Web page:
You suck film holder. (Vac.810 holder) : LUSENET : Large format photography : One Thread

After perusing the archives I came accross some concerns regarding film sag. The posts struck home as I am shooting 810 straight down. I have been satisfied w/ results so far, However I am considering buildig some sort of vacuum holder that will insure that these images really are as sharp as they possibly can be. If I have a # of small holes around the middle area with hose & tupperware attached to a sacrificed film holder, could that cause a reverse problem? Ideas? Comments? Ajectives? Other than a dust problem, is there any reason not to try laying my film on a sheetof glass, of course, adjusting focus to the different film plane.

-- John Forrest Grunke (, March 21, 2002


Why not try a piece of double sided tape in the middle of the holder? Once the film is inserted just tape it in the middle to secure it to the tape.

-- Stephen Willard (, March 21, 2002.

You might have flatter film, but then you have to be concerned about vibration. I'm not sure how you would use such a back in the field unless you develop some type of battery powered holder. In any case it seems to me like you might be fixing a problem that isn't a problem; but yet the solution might be.

-- David Grandy (, March 21, 2002.

David, Thanks for the response. Per my humorous title, I would be the power supply for this apparatus. As I am having great results doing super macro I am beginning to see a plane of focus that is not the area that I focused on. "The titty may be tough but the milks still good said the kitty"

-- John Forrest Grunke (, March 21, 2002.

Sinar makes super flat film holders. They are expensive!!!

However, you may be able to duplicate them to some extent:

The 5X7 and 8X10 holder have a very weak adheasive inside the holder. The film stays absolutely flat, and the glue does not transfer to the film. They do sell repositionable adhesive tissue separately for these holders...You may try that or try to find a weak spray glue that will work the same way...

-- Per Volquartz (, March 21, 2002.

The glue you could use might be the 'low tack' spray used for doing DIY stencilling. It is available in UK from hardware stores like B&Q and Homebase.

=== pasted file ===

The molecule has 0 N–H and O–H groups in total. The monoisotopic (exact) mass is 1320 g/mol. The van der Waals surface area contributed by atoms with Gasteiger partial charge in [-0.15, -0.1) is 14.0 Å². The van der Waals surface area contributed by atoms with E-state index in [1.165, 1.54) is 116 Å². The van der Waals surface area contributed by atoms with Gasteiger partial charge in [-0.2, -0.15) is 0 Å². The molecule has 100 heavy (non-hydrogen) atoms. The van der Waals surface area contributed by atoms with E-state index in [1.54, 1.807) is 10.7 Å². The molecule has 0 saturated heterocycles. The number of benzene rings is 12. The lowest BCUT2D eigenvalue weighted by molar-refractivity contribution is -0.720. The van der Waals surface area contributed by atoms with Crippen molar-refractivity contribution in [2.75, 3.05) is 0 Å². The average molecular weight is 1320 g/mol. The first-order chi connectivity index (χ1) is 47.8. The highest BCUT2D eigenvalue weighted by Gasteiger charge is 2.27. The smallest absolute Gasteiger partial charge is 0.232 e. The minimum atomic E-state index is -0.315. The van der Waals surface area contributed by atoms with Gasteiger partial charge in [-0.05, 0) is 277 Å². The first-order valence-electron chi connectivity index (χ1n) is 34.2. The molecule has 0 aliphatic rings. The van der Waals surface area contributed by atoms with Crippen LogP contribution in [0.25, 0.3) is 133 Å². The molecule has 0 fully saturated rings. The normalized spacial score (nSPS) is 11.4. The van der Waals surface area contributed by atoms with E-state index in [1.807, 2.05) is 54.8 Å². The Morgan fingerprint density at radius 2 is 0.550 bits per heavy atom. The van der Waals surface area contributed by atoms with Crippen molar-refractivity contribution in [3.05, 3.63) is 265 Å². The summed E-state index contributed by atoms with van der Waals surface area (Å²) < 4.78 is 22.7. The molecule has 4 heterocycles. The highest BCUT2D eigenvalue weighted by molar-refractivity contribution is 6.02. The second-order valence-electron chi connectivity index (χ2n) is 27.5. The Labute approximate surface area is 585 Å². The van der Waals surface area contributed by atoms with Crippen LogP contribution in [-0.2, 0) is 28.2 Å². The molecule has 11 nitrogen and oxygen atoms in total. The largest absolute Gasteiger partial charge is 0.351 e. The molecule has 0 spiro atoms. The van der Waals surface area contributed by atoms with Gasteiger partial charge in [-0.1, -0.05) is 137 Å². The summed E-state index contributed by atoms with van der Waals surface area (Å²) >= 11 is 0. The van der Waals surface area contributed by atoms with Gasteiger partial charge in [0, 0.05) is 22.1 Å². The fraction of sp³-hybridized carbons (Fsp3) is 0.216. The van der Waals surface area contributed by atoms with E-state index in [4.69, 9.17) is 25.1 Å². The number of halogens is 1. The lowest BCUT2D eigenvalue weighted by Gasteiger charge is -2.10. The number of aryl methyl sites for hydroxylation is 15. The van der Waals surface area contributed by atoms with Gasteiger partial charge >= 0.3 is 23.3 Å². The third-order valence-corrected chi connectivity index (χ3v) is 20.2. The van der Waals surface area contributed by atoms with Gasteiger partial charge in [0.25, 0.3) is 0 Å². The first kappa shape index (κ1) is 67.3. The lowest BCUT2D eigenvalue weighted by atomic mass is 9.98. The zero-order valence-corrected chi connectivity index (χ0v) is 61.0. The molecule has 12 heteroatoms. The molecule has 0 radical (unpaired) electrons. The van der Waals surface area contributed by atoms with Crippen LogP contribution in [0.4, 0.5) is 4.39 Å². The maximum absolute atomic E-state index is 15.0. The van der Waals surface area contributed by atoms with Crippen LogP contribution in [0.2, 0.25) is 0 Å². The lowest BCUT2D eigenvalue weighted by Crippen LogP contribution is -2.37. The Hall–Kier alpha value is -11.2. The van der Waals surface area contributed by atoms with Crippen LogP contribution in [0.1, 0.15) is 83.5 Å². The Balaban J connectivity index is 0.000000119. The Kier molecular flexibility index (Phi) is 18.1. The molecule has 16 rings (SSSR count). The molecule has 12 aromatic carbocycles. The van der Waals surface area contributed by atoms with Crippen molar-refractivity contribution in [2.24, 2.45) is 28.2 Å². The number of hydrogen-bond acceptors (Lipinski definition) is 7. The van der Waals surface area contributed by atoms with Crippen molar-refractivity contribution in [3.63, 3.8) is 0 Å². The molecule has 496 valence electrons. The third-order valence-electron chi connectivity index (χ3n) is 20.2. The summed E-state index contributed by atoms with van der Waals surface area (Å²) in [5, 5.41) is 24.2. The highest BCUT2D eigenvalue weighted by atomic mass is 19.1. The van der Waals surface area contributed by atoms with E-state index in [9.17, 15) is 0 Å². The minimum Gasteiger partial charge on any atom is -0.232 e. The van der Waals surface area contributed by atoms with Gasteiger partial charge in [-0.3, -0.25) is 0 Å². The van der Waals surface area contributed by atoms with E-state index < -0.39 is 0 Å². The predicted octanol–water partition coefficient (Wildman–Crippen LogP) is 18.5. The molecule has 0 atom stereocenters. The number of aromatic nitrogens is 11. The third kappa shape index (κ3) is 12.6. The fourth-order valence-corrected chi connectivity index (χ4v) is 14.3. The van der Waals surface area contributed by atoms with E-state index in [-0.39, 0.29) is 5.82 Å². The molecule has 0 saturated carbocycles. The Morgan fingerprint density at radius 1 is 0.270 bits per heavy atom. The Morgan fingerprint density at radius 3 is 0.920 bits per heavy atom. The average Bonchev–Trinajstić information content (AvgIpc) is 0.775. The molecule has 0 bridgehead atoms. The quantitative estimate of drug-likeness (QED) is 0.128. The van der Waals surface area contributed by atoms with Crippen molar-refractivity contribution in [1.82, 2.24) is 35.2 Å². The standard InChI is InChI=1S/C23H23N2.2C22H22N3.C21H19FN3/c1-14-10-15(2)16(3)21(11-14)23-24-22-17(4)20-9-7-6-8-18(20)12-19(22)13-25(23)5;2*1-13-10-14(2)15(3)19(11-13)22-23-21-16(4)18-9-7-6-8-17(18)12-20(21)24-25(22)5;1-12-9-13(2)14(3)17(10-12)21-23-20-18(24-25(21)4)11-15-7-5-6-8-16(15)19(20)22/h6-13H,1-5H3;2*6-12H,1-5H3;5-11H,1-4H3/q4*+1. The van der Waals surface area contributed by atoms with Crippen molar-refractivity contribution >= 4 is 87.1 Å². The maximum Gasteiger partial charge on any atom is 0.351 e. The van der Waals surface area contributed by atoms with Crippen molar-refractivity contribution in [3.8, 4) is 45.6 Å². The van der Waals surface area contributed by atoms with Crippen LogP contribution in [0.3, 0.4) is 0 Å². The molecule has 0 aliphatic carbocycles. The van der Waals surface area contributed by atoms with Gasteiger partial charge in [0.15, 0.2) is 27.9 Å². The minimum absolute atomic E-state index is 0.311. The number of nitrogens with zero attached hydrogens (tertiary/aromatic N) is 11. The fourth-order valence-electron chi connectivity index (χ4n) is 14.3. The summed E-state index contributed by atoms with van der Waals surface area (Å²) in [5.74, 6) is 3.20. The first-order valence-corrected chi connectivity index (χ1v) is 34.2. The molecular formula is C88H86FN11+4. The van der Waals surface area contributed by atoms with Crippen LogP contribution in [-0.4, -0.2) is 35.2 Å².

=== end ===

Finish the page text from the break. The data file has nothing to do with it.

-- Colin Carron (, March 21, 2002.

Do these adhesive type holders tend to accumulate dust? Or is that not a problem.

-- Steve Clark (, March 21, 2002.

John, the vacuum holder [using your own suction] is not THAT far fetched. In fact, Linhof used to make such holders with that very feature [a little plastic tube came out one end]. But that was many, many moons ago!

-- Alec (, March 22, 2002.

In a macro configuration, film sag is really not a problem.

Next time you are set up, try focusing with the back standard and notice how far you have to move to affect even a slight change in focus....and translate that into film sag.

-- Bruce Wehman (, March 22, 2002.

I apologize for a very confusing statement. What I tried to say was that the ammount of sag is small when compared to what is necessary to cause an error in focus at or about 1:1.

-- Bruce Wehman (, March 22, 2002.

Didn't Hoffman make vacuum backs that were evacuated by mouth or a small bulb?

-- Wayne DeWitt (, March 25, 2002.

Thanks for the responses.. I went ahead& made a vac. holder using a 35 film canister cut to 1/4" jb welded to center of 810 holder, film side lined w/black-out tape to prevent reverse buckle, vac. hose attaches via canister cap. only very slight vac. is needed to adjust film to exact shooting position. It works perfectly!!!!! Thanks for not calling in the white jackets.

-- John Forrest Grunke (, March 27, 2002.

Add. Drill several small holes inside the area where the film canister is attached. Make sure all is light proof. Use black automotive hose. Ah! The joys of BIY! Cheers!

-- John Forrest Grunke (, May 29, 2002.

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